By Michael Fuller, The Underdog Lawyer ®
Last Wednesday, in Wellness International Network v. Sharif, the Supreme Court heard arguments that called into question the authority of bankruptcy courts to enter final judgments in certain matters.
Three Constitutional provisions are relevant to the Wellness International case.
See related post from June 9, 2014: Supreme Court Clarifies "Stern Claim" Treatment in Bankruptcy Litigation
What Does the Constitution Say About Bankruptcy?
Article I of the Constitution assigned Congress to establish bankruptcy laws.
Article III of the Constitution assigned the federal court system to resolve legal disputes. The Constitution makes clear that federal court judges are entitled to serve for life with guaranteed pay that can never be reduced.
See related post: Portland federal judges earn $174,000 per year
The Seventh Amendment to the Constitution entitles parties to jury trials in most civil cases. Courts have held that jury trials under the Seventh Amendment must be conducted by Article III judges. Courts have also held that a party may waive its right to a jury trial under the Seventh Amendment.
How Are Bankruptcy Judges Created?
Rather than give all federal judges lifetime tenure and guaranteed pay, Congress decided to create a second tier of "Non-Article III" judges.
This second tier of judges includes magistrates, bankruptcy judges, administrative law judges, etc.
What is the Bankruptcy Code?
In 1978, Congress passed the Bankruptcy Code, pursuant to its Article I authority. Congress envisioned that non-Article III bankruptcy judges would decide all core bankruptcy matters.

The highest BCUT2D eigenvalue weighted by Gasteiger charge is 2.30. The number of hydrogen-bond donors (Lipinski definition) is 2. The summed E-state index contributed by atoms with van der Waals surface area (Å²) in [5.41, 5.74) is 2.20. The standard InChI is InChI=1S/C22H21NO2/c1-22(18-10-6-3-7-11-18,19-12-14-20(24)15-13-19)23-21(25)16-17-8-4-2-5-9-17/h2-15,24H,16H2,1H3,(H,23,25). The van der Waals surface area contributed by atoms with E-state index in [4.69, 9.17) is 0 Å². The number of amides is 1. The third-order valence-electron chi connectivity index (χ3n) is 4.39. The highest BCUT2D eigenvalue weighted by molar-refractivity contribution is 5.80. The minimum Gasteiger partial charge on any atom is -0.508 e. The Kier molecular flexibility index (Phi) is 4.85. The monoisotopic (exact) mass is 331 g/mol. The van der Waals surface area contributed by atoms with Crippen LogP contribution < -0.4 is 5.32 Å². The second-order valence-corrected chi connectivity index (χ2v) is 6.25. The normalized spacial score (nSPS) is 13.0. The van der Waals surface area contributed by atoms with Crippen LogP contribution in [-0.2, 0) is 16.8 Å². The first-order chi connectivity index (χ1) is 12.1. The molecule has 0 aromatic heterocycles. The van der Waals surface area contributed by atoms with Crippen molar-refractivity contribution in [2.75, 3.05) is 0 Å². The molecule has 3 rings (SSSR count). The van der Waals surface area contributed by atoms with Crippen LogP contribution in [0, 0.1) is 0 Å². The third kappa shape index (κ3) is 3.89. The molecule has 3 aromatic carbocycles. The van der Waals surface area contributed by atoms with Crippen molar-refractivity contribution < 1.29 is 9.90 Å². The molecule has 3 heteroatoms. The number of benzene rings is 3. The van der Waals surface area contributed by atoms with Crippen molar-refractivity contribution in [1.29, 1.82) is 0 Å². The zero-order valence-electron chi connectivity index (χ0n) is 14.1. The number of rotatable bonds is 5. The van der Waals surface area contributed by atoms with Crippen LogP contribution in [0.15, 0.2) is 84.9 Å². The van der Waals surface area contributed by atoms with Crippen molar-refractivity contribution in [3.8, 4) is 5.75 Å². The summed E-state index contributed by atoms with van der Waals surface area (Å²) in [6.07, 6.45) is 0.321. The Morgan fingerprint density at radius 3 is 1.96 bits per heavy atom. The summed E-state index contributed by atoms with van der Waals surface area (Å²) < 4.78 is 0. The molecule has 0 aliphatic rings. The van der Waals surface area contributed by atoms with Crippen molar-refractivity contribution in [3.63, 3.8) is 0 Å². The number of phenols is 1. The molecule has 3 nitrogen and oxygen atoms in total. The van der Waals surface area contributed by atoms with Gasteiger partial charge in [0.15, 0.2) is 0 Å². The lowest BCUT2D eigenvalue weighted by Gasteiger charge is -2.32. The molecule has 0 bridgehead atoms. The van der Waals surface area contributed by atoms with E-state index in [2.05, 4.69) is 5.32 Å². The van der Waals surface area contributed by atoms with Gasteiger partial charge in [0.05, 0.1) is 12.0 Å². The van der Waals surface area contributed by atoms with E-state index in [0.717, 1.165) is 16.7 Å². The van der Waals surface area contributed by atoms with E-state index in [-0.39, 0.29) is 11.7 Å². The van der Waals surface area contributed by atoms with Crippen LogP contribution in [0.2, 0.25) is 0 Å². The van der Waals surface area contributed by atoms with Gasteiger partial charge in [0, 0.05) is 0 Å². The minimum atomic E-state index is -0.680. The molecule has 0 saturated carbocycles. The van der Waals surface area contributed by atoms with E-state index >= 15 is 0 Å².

However, in its 2011 opinion Stern v. Marshall, the Supreme Court ruled that the Constitution did not permit a bankruptcy judge to enter final judgment in a core bankruptcy matter because the state law counterclaim at issue wouldn't necessarily be resolved in the bankruptcy claims process.
The Wellness International Case
The Supreme Court's decision in Wellness International may finally require Congress to re-tool the Bankruptcy Code.
The case involves a bankrupt businessman who objected to the entry of final judgment against him by the bankruptcy judge on a certain state law claims involving his family trust.
Absent consent of all the parties involved, the Constitution simply doesn't allow a non-Article III judge to exercise the power of the federal judicial system.
In 1982, the Supreme Court warned Congress that the Bankruptcy Code and Bankruptcy Reform Act was unconstitutional. Rather than fix the problem, Congress passed the similarly unconstitutional Bankruptcy Amendments and Federal Judgeship Act of 1984, which was held unconstitutional by the Supreme Court in 2011.
It may be possible to maintain the current system on a case-by-case basis where all parties consent to entry of final judgments by a bankruptcy judge. However, this "consent" option will often defeat the very purpose of using specialized bankruptcy judges by creating uncertainty, and drawn out, expensive, bifurcated litigation.
Congress should either (1) authorize bankruptcy judges under Article III, or (2) withdraw the reference of bankruptcy matters to bankruptcy judges all together, and let the judiciary decide how to handle cases under Title 11.
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